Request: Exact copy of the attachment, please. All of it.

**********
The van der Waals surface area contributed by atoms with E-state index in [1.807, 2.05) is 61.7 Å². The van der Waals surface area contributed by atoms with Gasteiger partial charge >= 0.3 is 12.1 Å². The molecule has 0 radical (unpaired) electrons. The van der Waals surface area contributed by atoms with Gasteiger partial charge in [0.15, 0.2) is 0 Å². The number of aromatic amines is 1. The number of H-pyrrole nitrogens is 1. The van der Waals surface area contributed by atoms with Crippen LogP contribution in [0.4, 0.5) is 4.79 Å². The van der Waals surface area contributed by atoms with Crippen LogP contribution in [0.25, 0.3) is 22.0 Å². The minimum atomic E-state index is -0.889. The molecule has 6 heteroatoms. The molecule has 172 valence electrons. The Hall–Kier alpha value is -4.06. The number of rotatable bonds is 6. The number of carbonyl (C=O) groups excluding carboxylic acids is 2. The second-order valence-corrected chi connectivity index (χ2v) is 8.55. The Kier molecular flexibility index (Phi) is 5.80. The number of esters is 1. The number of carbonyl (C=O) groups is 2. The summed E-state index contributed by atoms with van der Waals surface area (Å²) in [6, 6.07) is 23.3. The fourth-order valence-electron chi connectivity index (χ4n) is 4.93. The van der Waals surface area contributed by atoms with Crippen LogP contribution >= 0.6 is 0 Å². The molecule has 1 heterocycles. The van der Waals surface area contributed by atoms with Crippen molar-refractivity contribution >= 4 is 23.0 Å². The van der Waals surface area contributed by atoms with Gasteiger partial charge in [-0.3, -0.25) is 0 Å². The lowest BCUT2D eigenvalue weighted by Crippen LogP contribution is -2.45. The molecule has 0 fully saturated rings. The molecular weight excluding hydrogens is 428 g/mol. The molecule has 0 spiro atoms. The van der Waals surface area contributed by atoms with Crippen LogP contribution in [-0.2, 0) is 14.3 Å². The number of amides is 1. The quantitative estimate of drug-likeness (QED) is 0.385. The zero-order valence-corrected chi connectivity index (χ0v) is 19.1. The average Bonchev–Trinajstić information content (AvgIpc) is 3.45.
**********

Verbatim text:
The van der Waals surface area contributed by atoms with E-state index in [1.807, 2.05) is 61.7 Å². The van der Waals surface area contributed by atoms with Gasteiger partial charge >= 0.3 is 12.1 Å². The molecule has 0 radical (unpaired) electrons. The van der Waals surface area contributed by atoms with Gasteiger partial charge in [0.15, 0.2) is 0 Å². The number of aromatic amines is 1. The number of H-pyrrole nitrogens is 1. The van der Waals surface area contributed by atoms with Crippen LogP contribution in [0.4, 0.5) is 4.79 Å². The van der Waals surface area contributed by atoms with Crippen LogP contribution in [0.25, 0.3) is 22.0 Å². The minimum atomic E-state index is -0.889. The molecule has 6 heteroatoms. The molecule has 172 valence electrons. The Hall–Kier alpha value is -4.06. The number of rotatable bonds is 6. The number of carbonyl (C=O) groups excluding carboxylic acids is 2. The second-order valence-corrected chi connectivity index (χ2v) is 8.55. The Kier molecular flexibility index (Phi) is 5.80. The number of esters is 1. The number of carbonyl (C=O) groups is 2. The summed E-state index contributed by atoms with van der Waals surface area (Å²) in [6, 6.07) is 23.3. The fourth-order valence-electron chi connectivity index (χ4n) is 4.93. The van der Waals surface area contributed by atoms with Crippen LogP contribution >= 0.6 is 0 Å². The molecule has 1 heterocycles. The van der Waals surface area contributed by atoms with Crippen molar-refractivity contribution >= 4 is 23.0 Å². The van der Waals surface area contributed by atoms with Gasteiger partial charge in [-0.3, -0.25) is 0 Å². The lowest BCUT2D eigenvalue weighted by Crippen LogP contribution is -2.45. The molecule has 0 fully saturated rings. The molecular weight excluding hydrogens is 428 g/mol. The molecule has 0 spiro atoms. The van der Waals surface area contributed by atoms with Crippen LogP contribution in [-0.2, 0) is 14.3 Å². The number of amides is 1. The quantitative estimate of drug-likeness (QED) is 0.385. The zero-order valence-corrected chi connectivity index (χ0v) is 19.1. The average Bonchev–Trinajstić information content (AvgIpc) is 3.45.